Vlad Kraven

NYC Magic Meets Psychological Thriller

Black Herman the Undead

In 1934, a magician named Black Herman (Benjamin Rucker) died, but nobody believed him. He made a living out of faking his death, doing it so well, that when he did finally pass on, everyone just assumed it was part of his act.

Born in 1892, Benjamin Rucker started his career as an apprentice to a traveling magician and ‘miracle’ medicine salesman named Prince Herman. After the death of his mentor, Rucker adopted that name and began performing his own unique act. Other than the standard conjuring performed during that period, Black Herman came up with a brilliant and unique way to promote his shows. Part illusion, part public spectacle, he would gather an audience a few days prior to his show, then ‘die’ in front of them. A committee of spectators would check for a pulse, and upon verifying that he had none, the magician would be put inside of a casket and buried until showtime.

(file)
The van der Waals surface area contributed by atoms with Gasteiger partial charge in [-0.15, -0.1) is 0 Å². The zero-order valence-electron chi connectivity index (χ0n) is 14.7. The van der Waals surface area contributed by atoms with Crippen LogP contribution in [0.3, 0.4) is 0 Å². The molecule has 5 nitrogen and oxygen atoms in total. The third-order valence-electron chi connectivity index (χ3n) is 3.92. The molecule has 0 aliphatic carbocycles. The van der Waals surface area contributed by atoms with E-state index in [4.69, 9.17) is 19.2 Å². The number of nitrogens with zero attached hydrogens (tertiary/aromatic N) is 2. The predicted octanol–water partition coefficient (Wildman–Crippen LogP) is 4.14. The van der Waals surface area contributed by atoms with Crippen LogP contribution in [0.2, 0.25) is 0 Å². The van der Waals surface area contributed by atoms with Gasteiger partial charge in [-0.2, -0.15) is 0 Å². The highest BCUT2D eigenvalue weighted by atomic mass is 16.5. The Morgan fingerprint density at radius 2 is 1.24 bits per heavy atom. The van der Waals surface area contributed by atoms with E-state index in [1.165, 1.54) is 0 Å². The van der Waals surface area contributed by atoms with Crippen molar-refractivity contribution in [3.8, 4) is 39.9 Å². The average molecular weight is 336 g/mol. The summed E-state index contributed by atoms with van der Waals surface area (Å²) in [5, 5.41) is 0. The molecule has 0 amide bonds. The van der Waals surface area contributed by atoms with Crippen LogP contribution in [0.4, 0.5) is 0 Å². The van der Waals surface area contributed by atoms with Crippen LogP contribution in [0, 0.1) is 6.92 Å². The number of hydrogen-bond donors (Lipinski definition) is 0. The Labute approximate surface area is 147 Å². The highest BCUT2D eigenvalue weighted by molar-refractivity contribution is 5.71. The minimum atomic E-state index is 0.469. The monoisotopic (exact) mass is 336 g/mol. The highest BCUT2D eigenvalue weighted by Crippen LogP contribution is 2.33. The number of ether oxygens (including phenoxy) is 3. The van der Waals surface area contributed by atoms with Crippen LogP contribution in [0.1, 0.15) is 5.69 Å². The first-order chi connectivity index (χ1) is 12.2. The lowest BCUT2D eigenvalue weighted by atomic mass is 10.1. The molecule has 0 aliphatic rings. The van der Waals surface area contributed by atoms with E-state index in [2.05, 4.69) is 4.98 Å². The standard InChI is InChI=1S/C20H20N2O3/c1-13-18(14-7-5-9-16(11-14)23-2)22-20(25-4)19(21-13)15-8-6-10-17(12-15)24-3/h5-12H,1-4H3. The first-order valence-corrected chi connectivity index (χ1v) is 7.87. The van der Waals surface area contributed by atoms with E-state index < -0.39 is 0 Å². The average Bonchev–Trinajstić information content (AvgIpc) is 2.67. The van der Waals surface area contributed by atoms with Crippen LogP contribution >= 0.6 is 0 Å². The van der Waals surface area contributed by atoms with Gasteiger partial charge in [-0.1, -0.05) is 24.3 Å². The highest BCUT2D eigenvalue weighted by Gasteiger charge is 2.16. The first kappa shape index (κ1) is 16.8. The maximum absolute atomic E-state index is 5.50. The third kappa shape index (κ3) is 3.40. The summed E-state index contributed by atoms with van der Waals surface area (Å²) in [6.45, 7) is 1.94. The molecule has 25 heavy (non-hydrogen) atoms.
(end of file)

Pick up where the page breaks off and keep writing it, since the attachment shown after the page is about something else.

When the day of his performance came, Black Herman would be dug up, and would miraculously come back to life, utilizing that necromantic illusion as a brilliant way of commencing his act.

One day in 1934, while on stage performing his set, Black Herman really did die (likely of a heart attack). His audience, assuming that it was all part of the act, followed the corpse all the way to the funeral home, anticipating his dramatic resurrection. To add to the macabre absurdity of the situation, one of Herman’s assistants even sold tickets to inquisitive spectators to see the magician post mortem. Unfortunately, that death would be his final one and Black Herman would eventually fade into relative obscurity.

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Posted in history and Uncategorized by Vlad Kraven on March 15th, 2011 at 02:39.

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